I don’t know if I will ever hear the word ‘moonlight’ again without thinking of the wondrous movie that came out to great acclaim in 2016. Moonlight is a masterpiece of understated filmic construction, a nuanced dramatic unfolding of one unique character enhanced by undertows of ambiguity in a context of profound moodiness and irresolution. The story of the protagonist Chiron, crafted into a three-part narrative, begins when he is a child growing up with a single mother in a housing project in Liberty City, a neighborhood of Miami.
The movie was based on an unproduced screenplay by Tarell McCraney, titled In Moonlight Black Boys Look Blue, and subsequently reworked by Barry Jenkins, who wrote the screenplay for the movie and eventually directed it. An interesting sidebar to the history of the character of Chiron is that Jenkins and McCraney both grew up in the same housing project in Liberty City and attended the same schools, though they never knew each other in their youth. For the story of the lonely, neglected, and sexually confused Chiron, McCraney drew upon his own life as a gay identified man. Poverty, dysfunctional family life, drug addiction, bullying, questions about sexual identity, and feelings of abandonment—talk about a plethora of issues in which to dip one’s creative hands. And yet Jenkins’s movie is one of the most riveting, mysterious, and profoundly moving films to enter the American canon since the new millennium. Jenkins’s gifts as a filmmaker allowed him to deftly sidestep a critical mass of inherently depressing material and create a heartbreakingly beautiful movie. Its carefully framed scenes and probing camerawork linger on the face of Chiron as he passes through three selective phases of development—childhood, adolescence, young adulthood. What initially appears as yet more hopeless social and psychological dilemmas for an audience to try to relate to proves at times to be as delicate as a wounded bird held in the palm of your hands—or breathtakingly translucent in its alternating psychology of love, loss, and intermittent connection. This is particularly true in the first part of the movie when Chiron is brought to the ocean for the first time and taught to swim by Juan, something of a father figure, and played by the immensely talented Mahershala Ali.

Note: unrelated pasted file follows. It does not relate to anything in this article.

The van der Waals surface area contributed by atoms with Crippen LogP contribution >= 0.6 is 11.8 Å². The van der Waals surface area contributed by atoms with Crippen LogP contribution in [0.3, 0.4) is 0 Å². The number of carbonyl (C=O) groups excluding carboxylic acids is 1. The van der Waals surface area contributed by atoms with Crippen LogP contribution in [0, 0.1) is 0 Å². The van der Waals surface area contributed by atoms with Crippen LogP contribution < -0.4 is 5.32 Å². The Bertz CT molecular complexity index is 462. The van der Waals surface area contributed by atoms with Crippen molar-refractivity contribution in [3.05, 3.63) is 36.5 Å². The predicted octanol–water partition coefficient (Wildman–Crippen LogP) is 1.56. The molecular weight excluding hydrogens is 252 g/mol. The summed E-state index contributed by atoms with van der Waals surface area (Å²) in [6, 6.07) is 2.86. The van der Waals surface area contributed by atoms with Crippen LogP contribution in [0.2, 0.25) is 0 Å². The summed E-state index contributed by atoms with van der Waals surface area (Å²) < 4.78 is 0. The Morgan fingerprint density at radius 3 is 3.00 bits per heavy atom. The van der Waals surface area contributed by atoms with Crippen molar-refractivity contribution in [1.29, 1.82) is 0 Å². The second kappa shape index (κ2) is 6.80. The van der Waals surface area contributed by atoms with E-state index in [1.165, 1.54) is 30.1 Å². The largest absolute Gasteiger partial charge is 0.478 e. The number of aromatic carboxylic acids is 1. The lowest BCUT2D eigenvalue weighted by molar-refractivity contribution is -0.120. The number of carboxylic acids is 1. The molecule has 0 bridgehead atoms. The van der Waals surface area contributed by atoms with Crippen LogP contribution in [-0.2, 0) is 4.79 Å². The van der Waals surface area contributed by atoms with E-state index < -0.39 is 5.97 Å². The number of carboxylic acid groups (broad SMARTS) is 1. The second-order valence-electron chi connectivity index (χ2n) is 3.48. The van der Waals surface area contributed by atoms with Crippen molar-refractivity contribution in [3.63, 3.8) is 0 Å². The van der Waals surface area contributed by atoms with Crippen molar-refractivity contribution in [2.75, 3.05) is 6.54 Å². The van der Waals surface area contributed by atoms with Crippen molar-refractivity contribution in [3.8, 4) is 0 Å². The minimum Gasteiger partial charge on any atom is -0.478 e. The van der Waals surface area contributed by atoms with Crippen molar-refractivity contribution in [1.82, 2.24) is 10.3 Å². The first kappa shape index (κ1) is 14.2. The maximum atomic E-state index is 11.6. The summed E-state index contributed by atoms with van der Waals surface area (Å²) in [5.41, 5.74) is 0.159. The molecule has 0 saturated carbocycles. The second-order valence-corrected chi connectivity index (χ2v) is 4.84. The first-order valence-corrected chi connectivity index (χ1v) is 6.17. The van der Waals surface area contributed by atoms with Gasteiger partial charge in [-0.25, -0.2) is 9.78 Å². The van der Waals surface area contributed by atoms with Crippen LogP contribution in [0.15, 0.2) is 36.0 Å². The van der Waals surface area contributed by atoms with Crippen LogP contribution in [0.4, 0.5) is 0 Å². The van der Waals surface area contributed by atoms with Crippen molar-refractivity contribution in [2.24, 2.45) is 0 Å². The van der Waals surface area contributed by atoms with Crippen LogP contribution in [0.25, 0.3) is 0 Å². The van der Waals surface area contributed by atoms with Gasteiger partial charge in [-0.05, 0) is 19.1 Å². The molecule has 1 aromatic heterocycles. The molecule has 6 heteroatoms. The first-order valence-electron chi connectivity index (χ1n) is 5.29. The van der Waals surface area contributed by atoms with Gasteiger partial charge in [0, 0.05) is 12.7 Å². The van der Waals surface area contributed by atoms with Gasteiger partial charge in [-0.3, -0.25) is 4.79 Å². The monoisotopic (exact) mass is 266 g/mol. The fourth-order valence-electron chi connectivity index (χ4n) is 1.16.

Besides the symbolism of a father and son dyad, this sequence is exquisitely framed and photographed with the camera lens half in and half out of the water, bringing the viewer close to the ritual immersion, the fear of letting go, and then the eventual movement of arms and legs in the act of swimming.
The swimming scene is a kind of baptism for the young Chiron, at this stage played by Alex Hibbert, a first-time actor who digs into his role with uncanny understanding. Besides the symbolism of a father and son dyad, this sequence is exquisitely framed and photographed with the camera lens half in and half out of the water, bringing the viewer close to the ritual immersion, the fear of letting go, and then the eventual movement of arms and legs in the act of swimming. Indeed, Chiron, at first held buoyantly in the water by Juan, who teaches him to float, is encouraged to trust that he will not sink. This particularly luminous scene, with its momentary transcendence of psychosocial limitations, embodies an act of spiritual transference and is accompanied by a truly surprising score that has hints of Bach and Mozart, but was composed by Nicholas Britell specifically for Moonlight. It’s a piece Britell called “In the Middle of the World” and it’s like an emotional epiphany echoed by the sounds of the intricate phrasing of string instruments. The whole score of Moonlight is fabulous and varied as we follow Chiron in his transitions.
In the third part of the movie, it seems that Chiron as an adult has come full circle; he is a drug dealer in Atlanta, fashioning his persona to a certain extent on Juan, who was also a drug dealer and died when Chiron was a teenager. Instead of “full circle,” it could be better likened to an elliptical orbit that captures Chiron when he is out in the world on his own. Yet, drug dealing is a job to which Chiron is ill suited in his delicate and repressed heart of hearts. The muscle-bound grown man, whose emotions are under tight lock and key, still cannot at the age of twenty-eight come to terms with his sexual identity as a latent gay man. Therein lies Chiron’s complicated, conflicted inner life, buried under the trappings of a black bandana, a big flashy car, even flashier fronts on his teeth, and his hooded opaque eyes.